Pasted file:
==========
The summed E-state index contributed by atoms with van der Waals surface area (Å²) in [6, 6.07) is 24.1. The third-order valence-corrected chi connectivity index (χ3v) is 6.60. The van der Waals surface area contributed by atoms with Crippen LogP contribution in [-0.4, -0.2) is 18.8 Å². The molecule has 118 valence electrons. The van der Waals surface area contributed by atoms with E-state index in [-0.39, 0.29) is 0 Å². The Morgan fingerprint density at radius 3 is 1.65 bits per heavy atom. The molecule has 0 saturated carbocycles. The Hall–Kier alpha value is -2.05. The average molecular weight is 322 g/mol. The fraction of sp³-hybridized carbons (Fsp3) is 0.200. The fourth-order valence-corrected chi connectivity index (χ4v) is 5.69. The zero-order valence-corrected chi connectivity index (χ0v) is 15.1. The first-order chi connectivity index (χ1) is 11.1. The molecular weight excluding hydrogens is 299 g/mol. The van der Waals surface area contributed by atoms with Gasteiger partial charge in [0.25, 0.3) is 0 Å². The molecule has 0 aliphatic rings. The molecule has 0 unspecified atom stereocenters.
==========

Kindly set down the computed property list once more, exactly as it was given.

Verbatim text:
The summed E-state index contributed by atoms with van der Waals surface area (Å²) in [6, 6.07) is 24.1. The third-order valence-corrected chi connectivity index (χ3v) is 6.60. The van der Waals surface area contributed by atoms with Crippen LogP contribution in [-0.4, -0.2) is 18.8 Å². The molecule has 118 valence electrons. The van der Waals surface area contributed by atoms with E-state index in [-0.39, 0.29) is 0 Å². The Morgan fingerprint density at radius 3 is 1.65 bits per heavy atom. The molecule has 0 saturated carbocycles. The Hall–Kier alpha value is -2.05. The average molecular weight is 322 g/mol. The fraction of sp³-hybridized carbons (Fsp3) is 0.200. The fourth-order valence-corrected chi connectivity index (χ4v) is 5.69. The zero-order valence-corrected chi connectivity index (χ0v) is 15.1. The first-order chi connectivity index (χ1) is 11.1. The molecular weight excluding hydrogens is 299 g/mol. The van der Waals surface area contributed by atoms with Gasteiger partial charge in [0.25, 0.3) is 0 Å². The molecule has 0 aliphatic rings. The molecule has 0 unspecified atom stereocenters.